If you are facing extradition it is very important that you make the right choices about whether you wish to consent or contest the application by the requesting state.

Different rules apply depending on which country wishes to extradite you and all requests can be contested or challenged. It is important to obtain bail as early as possible to assist your challenge.

We have a specialist team dealing with extradition requests as this is a niche area of law that requires expertise of extradition law and Human Rights. We are members of the Defence Extradition Lawyers Forum which promotes knowledge and expertise in this area.  There is a burden on you to produce as much material as possible at the earliest possible stage – there is no time to lose.

Extradition is the process of another country seeking the return of a ‘requested person’ in order to either prosecute them for an offence or so that they can serve an outstanding sentence.

The request for extradition is made by the requesting state issuing a ‘European Arrest Warrant’ (EAW) which is then certified by the National Crime Agency. Once a person is wanted under an EAW they are liable to arrest. If arrested they will be detained by local police and transported to Westminster Magistrates’ Court for the next court session.

A Red Notice is a request to locate and provisionally arrest an individual pending extradition and is issued by the General Secretariat at the request of a member country or an international tribunal.

Extradition can be a very stressful and complicated process. There is no ‘presumption in favour of bail’ as in regular criminal cases and the arguments that can be run in opposition to extradition are often highly technical in nature. There is also the additional issue of a language barrier if the requested person is not originally from the UK. Legal advice is therefore essential to anyone facing extradition.

On top of this, extradition is a particularly fast-moving area of law that is constantly being re-shaped by new judgments and legislative amendments. If you require advice in connection with an extradition matter or you know someone who does, it is essential to instruct a firm with the appropriate experience and expertise.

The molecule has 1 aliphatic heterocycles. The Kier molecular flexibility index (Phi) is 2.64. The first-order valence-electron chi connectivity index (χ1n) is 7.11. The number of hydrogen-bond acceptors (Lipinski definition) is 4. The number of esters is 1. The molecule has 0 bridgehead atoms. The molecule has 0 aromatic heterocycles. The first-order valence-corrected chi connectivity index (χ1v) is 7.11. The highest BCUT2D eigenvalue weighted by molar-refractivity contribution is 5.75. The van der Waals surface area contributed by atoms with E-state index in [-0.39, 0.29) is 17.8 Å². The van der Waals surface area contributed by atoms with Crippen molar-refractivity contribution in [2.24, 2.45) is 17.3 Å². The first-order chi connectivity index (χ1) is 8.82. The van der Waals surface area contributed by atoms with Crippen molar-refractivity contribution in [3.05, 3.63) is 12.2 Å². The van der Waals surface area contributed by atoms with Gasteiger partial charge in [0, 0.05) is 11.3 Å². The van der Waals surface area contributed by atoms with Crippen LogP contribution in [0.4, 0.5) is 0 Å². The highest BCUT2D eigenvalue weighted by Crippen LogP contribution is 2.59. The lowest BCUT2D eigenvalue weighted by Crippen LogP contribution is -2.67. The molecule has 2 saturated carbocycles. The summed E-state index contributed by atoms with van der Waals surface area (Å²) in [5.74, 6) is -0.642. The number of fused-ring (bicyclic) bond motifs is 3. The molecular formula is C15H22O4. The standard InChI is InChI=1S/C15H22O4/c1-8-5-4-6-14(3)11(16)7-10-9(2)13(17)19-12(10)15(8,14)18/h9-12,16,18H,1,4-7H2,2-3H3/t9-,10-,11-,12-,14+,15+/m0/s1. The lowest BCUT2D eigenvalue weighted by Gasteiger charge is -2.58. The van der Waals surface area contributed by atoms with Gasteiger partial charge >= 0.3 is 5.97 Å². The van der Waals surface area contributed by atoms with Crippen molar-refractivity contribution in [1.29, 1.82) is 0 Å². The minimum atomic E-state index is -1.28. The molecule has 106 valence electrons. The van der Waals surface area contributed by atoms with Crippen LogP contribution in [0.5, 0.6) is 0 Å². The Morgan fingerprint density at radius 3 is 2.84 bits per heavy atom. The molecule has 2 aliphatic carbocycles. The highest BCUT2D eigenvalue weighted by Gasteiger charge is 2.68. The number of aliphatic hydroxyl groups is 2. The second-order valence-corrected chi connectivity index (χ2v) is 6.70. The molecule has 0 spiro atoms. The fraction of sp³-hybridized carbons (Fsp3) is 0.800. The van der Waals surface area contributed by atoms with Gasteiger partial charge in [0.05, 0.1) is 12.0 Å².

GT Stewart Solicitors has a dedicated extradition department and a team of solicitors who regularly deal with extradition cases at both Magistrates’ Court and High Court level. We have a reputation for tenaciously pursuing cases in the appellate courts, one example being the widely reported case of FK [2012] UKSC 25 which was pursued up to the Supreme Court where the client’s appeal succeeded. This case changed the way in which the Article 8 rights of children are addressed in extradition cases and our client was successful in quashing the request given her roots in this country.

We take pride in pursuing every avenue of challenge to an EAW and we work closely with the top extradition barristers in London. We also have an excellent understanding of how to use expert evidence successfully and a catalogue of specialist expert witnesses including child psychologists, anti-trafficking organisations and experts on foreign prison conditions.

We undertake work both privately and on a publicly funded basis, and we will be happy to speak with you about whether Legal Aid is available for your case. If you have an extradition matter please contact us to discuss how we can help.

Yjlc Member Options

Our Criminal Defence Services

Speak to a Lawyer in confidence 020 8299 6000

Securely message our Lawyers

Confidential Enquiry

“Whatever the odds, there’s a way”

Chambers Firm Logo 2

Our expert solicitors are ready to help

The Legal 500 – The Clients Guide to Law Firms

GT Stewart has established itself as a leading firm in the UK for criminal law, family & childcare, housing, mental health law, specialising in both private cases and also Legal Aid work.

We pride ourselves on regular referrals from other firms and agencies

We are known for our tenacity when representing those engaged in challenging the State or defending themselves against a prosecution.